10 Greatest Disney (2D) Animated Features Pt. 1


Almost everyone who grew up in the ‘80s and/or ‘90s has some kind of nostalgic attachment to a Walt Disney 2D animated feature. (It’s a sad world we live in now that “2D” is a required adjective in that sentence.) Hours of our childhoods were devoted to watching a singular Disney title over and over again and we wouldn’t trade it for anything.

An entire decade, however, missed out. Disney couldn’t churn out quality moneymaking 2D titles in the early 2000s having already opened the floodgates for CGI animation with Toy Story in 1995. Although 2002’s Lilo and Stitch found some love, the magic faded and ended in 2004 with the bust that was Home on the Range.

ids born in the last few years, however, will have a chance at a more ideal childhood with Disney’s triumphant return in the form of The Princess and the Frog, which opens across the country on Friday. With African-American princess and a new “world” to explore in Jazz-Age New Orleans, Disney looks ready to reestablish itself as the class of meaningful, theme-driven entertainment in the age of A.D.D.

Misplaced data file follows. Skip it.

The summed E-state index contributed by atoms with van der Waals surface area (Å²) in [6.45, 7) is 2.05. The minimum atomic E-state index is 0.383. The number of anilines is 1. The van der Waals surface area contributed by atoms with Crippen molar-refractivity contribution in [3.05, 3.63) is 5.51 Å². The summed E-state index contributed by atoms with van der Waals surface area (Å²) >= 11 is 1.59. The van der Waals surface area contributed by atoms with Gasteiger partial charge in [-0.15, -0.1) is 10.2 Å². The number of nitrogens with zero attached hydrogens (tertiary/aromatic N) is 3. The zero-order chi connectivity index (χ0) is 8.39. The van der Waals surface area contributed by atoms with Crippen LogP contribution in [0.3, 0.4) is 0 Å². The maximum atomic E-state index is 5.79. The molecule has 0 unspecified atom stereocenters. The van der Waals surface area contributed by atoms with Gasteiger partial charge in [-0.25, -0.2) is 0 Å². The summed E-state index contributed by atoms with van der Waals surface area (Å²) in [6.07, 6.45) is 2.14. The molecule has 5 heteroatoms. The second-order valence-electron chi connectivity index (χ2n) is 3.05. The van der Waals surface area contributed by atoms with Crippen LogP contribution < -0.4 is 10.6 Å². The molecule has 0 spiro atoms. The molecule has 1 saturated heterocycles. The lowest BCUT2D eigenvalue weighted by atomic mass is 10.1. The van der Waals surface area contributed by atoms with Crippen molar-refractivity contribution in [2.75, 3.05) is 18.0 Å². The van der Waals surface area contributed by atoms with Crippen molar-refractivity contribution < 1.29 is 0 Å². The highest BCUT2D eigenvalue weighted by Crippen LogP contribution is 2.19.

Also back is music. Longtime Disney collaborator Randy Newman has given “Frog” a southern Creole jazz soundtrack that fits the film and Disney perfectly. They might not be the Alan Menken-written showstoppers of the ‘90s, but in listening briefly on iTunes, they hold more promise than anything Disney’s done with music since then (with the exception arguably of the Phil Collins Tarzan soundtrack).

So thank you, The Princess and the Frog, for giving me an excuse to write about Disney classics and – more importantly – to rank them, which is always fun. Who hasn’t debated about which Disney movie is the best? Here’s my take. Feel free to argue.

10. The Jungle Book (1967)


I debated long and hard about which of many deserving films should grab that last coveted spot in my Top 10, and I had to award it to The Jungle Book, really the first of its kind for Disney. The Jungle Book was Disney’s first venture outside of that Caucasian comfort zone. Although certainly not a landmark for diversity in animated film by any means (they’d follow it up with plenty more white-centered features – plus thematically it preaches you should want to be a civilized human), it stands out as a unique achievement for Disney.